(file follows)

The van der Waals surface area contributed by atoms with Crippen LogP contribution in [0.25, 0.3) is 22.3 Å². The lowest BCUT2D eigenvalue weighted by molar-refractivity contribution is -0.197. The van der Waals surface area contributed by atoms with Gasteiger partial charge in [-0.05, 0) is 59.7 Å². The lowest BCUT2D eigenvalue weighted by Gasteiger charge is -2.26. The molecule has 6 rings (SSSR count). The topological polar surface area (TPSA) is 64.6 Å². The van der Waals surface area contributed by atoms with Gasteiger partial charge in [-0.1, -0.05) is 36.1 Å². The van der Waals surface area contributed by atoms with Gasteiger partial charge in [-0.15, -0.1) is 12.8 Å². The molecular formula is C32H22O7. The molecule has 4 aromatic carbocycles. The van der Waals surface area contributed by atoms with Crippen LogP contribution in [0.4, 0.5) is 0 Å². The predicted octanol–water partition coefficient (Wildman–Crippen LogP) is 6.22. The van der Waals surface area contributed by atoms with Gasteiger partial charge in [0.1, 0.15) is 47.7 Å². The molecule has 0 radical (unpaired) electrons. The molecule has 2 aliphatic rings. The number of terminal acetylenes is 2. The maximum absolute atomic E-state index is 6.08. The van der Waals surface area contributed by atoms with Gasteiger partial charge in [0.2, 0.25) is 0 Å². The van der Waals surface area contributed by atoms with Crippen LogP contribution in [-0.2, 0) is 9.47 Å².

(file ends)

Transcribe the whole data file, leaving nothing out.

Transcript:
The van der Waals surface area contributed by atoms with Crippen LogP contribution in [0.25, 0.3) is 22.3 Å². The lowest BCUT2D eigenvalue weighted by molar-refractivity contribution is -0.197. The van der Waals surface area contributed by atoms with Gasteiger partial charge in [-0.05, 0) is 59.7 Å². The lowest BCUT2D eigenvalue weighted by Gasteiger charge is -2.26. The molecule has 6 rings (SSSR count). The topological polar surface area (TPSA) is 64.6 Å². The van der Waals surface area contributed by atoms with Gasteiger partial charge in [-0.1, -0.05) is 36.1 Å². The van der Waals surface area contributed by atoms with Gasteiger partial charge in [-0.15, -0.1) is 12.8 Å². The molecular formula is C32H22O7. The molecule has 4 aromatic carbocycles. The van der Waals surface area contributed by atoms with Crippen LogP contribution in [0.4, 0.5) is 0 Å². The predicted octanol–water partition coefficient (Wildman–Crippen LogP) is 6.22. The van der Waals surface area contributed by atoms with Gasteiger partial charge in [0.1, 0.15) is 47.7 Å². The molecule has 0 radical (unpaired) electrons. The molecule has 2 aliphatic rings. The number of terminal acetylenes is 2. The maximum absolute atomic E-state index is 6.08. The van der Waals surface area contributed by atoms with Gasteiger partial charge in [0.2, 0.25) is 0 Å². The van der Waals surface area contributed by atoms with Crippen LogP contribution in [-0.2, 0) is 9.47 Å².